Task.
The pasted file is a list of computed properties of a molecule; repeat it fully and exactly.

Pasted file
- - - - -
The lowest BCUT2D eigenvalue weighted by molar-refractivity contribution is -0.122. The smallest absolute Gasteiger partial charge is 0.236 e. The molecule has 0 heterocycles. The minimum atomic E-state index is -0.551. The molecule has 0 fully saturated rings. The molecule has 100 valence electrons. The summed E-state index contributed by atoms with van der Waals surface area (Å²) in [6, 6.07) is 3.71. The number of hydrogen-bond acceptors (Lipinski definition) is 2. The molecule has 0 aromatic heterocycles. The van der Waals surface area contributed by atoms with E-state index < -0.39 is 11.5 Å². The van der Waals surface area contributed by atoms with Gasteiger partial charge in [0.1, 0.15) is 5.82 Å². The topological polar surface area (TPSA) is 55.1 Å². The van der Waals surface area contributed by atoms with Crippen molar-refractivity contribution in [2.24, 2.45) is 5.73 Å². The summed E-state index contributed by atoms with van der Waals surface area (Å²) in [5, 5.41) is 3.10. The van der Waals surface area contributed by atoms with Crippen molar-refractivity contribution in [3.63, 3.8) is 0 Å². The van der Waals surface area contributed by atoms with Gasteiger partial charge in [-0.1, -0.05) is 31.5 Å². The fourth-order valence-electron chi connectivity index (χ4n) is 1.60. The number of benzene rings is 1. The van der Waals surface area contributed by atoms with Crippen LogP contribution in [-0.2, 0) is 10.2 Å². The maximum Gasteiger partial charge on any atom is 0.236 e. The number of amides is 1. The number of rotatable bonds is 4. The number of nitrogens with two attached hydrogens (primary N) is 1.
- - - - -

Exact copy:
The lowest BCUT2D eigenvalue weighted by molar-refractivity contribution is -0.122. The smallest absolute Gasteiger partial charge is 0.236 e. The molecule has 0 heterocycles. The minimum atomic E-state index is -0.551. The molecule has 0 fully saturated rings. The molecule has 100 valence electrons. The summed E-state index contributed by atoms with van der Waals surface area (Å²) in [6, 6.07) is 3.71. The number of hydrogen-bond acceptors (Lipinski definition) is 2. The molecule has 0 aromatic heterocycles. The van der Waals surface area contributed by atoms with E-state index < -0.39 is 11.5 Å². The van der Waals surface area contributed by atoms with Gasteiger partial charge in [0.1, 0.15) is 5.82 Å². The topological polar surface area (TPSA) is 55.1 Å². The van der Waals surface area contributed by atoms with Crippen molar-refractivity contribution in [2.24, 2.45) is 5.73 Å². The summed E-state index contributed by atoms with van der Waals surface area (Å²) in [5, 5.41) is 3.10. The van der Waals surface area contributed by atoms with Crippen molar-refractivity contribution in [3.63, 3.8) is 0 Å². The van der Waals surface area contributed by atoms with Gasteiger partial charge in [-0.1, -0.05) is 31.5 Å². The fourth-order valence-electron chi connectivity index (χ4n) is 1.60. The number of benzene rings is 1. The van der Waals surface area contributed by atoms with Crippen LogP contribution in [-0.2, 0) is 10.2 Å². The maximum Gasteiger partial charge on any atom is 0.236 e. The number of amides is 1. The number of rotatable bonds is 4. The number of nitrogens with two attached hydrogens (primary N) is 1.